In view of the fact that my right hon. Friend the Leader of the House has very generously provided two days to discuss London government, may I ask whether, so that I might emphasise that there are other smaller places, he will provide me with just half a day to draw attention to the need to preserve the independence of Rutland?
Reverting to the question asked by my hon. Friend the Member for Liverpool, Exchange (Mrs. Braddock), may I also ask the Leader of the House to consider the point that she made? Is he aware that the Question referred to has been transferred from the Order Paper for next week to the Chancellor of the Exchequer, whose turn to answer Oral Questions is a long time ahead? In the meantime, these women are losing their jobs and suffering as a result.
This does not arise on the business which I have announced for next week, but in view of what the hon. Lady the Member for Liverpool, Exchange (Mrs. Braddock) and the hon. Lady the Member for Stoke-on-Trent, North (Mrs. Slater) have said, I will discuss this with my right hon. and learned Friend the Chancellor of the Exchequer.
It is, in fact, a plan which has been very widely welcomed and we must debate it in the House. I give that assurance. If hon. Members would like a little more time to study it, which probably would be wise, we could discuss it in the ordinary way in a subsequent debate.
Would my right hon. Friend apply the same thinking to the plan for Scotland, which is not completely agreed upon among Scottish hon. Members on both aides of the House?
In view of the general and deep concern throughout the country about the proposed nuclear tests in Nevada and on Christmas Island, may I ask the Leader of the House when there will be a debate on the subject? Can he give us an assurance that there will be a debate specifically on the question of tests and that full time will be given to it so that the House may decide and vote before any action is taken in proceeding with the tests?
It is, of course, of the very first importance, but I think that we had better proceed in the usual way—which is that if an approach were made on this matter I would be very glad to discuss it.
Will my right hon. Friend find time for a debate on the Jack Committee's Report on Rural Transport? We have had nothing but evasion from the Minister of Transport. Three months ago he said that he would consult with my right hon. Friend the Leader of the House about the provision of Government time for a debate, but nothing happened. Is my right hon. Friend the Leader of the House aware that the only debate we had was on the initiative of a back bencher?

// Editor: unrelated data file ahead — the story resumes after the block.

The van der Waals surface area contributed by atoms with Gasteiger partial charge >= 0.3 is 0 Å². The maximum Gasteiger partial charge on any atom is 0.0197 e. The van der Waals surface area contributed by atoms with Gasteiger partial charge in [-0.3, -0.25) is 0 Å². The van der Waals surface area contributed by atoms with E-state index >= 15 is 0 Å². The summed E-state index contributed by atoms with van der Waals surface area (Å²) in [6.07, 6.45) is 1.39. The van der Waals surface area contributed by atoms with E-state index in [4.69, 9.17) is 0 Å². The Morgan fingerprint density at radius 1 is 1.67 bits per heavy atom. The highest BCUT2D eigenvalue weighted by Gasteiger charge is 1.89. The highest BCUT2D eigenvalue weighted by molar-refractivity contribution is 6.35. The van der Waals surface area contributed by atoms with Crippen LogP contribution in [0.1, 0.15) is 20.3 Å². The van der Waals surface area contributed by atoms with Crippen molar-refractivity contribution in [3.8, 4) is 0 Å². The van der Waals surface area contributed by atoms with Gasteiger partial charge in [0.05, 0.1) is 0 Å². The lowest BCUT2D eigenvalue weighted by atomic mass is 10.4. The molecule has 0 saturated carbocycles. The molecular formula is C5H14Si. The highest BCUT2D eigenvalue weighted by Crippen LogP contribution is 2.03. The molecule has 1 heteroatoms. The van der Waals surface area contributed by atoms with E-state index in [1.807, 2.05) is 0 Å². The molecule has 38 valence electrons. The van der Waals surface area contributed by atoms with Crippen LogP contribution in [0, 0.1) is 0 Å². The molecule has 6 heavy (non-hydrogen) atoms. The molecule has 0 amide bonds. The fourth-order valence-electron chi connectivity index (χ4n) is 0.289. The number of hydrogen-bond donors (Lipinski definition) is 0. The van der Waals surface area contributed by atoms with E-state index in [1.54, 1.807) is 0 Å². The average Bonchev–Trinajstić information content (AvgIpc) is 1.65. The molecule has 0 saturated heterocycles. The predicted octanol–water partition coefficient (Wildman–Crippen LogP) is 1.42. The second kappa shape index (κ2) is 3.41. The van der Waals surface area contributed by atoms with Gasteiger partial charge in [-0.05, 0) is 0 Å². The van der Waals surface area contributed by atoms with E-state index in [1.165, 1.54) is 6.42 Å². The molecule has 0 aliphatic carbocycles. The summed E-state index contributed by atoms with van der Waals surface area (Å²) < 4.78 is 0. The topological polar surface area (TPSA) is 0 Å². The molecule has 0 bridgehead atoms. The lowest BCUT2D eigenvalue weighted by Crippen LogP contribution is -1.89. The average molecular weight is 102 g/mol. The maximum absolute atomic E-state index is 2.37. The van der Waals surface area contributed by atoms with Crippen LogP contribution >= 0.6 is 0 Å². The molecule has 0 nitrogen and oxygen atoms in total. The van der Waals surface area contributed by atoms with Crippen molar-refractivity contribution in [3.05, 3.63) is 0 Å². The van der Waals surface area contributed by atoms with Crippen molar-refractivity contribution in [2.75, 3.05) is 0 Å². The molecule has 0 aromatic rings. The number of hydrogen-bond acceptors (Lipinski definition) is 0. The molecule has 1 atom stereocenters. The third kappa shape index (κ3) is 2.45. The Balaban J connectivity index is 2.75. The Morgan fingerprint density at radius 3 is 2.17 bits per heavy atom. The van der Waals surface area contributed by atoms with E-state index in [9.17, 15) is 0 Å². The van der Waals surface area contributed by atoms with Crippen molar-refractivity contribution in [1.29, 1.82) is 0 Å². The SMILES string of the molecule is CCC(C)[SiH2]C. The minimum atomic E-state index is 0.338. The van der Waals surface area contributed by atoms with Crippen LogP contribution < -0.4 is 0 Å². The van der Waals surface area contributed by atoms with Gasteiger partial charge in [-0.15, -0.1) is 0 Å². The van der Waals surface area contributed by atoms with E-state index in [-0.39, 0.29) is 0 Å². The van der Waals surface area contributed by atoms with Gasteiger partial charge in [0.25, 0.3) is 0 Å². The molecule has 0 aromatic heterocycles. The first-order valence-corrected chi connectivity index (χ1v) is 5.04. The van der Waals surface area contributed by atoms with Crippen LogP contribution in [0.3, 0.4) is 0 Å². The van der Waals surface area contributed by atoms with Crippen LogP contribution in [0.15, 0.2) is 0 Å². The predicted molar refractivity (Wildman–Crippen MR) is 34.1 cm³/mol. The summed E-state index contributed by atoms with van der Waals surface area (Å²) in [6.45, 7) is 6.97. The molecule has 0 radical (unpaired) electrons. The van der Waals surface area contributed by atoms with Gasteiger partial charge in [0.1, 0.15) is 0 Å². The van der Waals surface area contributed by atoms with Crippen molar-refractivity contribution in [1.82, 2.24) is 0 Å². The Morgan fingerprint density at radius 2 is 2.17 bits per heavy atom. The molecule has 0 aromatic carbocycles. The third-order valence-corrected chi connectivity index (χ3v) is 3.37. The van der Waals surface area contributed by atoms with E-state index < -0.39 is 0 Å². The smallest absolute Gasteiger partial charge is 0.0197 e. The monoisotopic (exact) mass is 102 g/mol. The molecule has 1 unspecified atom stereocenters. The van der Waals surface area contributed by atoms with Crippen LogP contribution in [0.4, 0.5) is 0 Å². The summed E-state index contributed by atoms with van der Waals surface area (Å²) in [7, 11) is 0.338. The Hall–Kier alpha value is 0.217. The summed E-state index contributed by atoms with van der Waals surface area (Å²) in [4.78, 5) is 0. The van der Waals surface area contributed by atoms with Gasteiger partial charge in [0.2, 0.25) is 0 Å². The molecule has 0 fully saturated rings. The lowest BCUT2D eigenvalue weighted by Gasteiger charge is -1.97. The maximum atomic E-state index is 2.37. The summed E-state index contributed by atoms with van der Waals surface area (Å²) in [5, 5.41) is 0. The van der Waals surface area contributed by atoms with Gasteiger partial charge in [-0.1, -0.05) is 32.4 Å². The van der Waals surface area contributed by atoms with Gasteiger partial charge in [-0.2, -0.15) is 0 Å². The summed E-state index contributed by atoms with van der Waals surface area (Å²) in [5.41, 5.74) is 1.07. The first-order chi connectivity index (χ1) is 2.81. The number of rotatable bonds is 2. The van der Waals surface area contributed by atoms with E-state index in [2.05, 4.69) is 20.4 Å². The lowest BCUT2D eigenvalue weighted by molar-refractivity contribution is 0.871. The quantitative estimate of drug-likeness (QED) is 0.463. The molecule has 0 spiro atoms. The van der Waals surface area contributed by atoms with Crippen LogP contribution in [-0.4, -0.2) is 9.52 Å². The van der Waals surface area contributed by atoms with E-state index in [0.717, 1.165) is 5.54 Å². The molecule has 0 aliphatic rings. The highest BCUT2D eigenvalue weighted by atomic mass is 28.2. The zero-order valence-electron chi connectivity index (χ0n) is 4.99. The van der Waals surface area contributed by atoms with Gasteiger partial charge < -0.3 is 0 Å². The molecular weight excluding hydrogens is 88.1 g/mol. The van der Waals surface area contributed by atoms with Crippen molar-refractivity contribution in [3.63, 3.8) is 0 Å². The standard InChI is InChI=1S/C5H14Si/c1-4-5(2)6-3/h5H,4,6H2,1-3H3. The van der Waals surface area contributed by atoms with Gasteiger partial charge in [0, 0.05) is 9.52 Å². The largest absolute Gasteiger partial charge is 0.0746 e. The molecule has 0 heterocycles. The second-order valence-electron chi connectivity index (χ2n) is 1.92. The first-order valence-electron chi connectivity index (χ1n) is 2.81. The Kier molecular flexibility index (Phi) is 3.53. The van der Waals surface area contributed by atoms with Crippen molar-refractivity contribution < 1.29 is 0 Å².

I read the exchanges on the Jack Report a day or two ago—indeed, I also heard them. But I regret to say that I see no prospect, at this time of the year, of Government time for this subject. There was, of course, the debate which, as my hon. Friend has pointed out, took place some time ago.
In view of the large increase in unemployment-41,000, of which 15,000 are in Scotland—and of the difficulties created in Scotland and, no doubt, in the north-east and northwest of England, will the right hon. Gentleman find time soon for a discussion on the distribution of industry?
On the question of the "Mrs. Mops", who are friends of all of us, may I ask my right hon. Friend whether he will bear in mind that this matter affects both sides of the House? Will he also bear in mind that I should not much like to see the "Mrs. Mops" having to bear the first brunt of any economies? Would it not be a good thing if economies of this kind were discussed with women Members on both sides of the House before the Government started getting busy with widows?
[That this House strongly condemns the action of Her Majesty's Government in agreeing to United States nuclear tests on Christmas Island.]
Will he give an assurance that the House will have an opportunity of considering this on a Government Motion, in such a way that every hon. Member will be able to cast his votes freely and that we will not be side-tracked as we were in the case of the Polaris agreeement?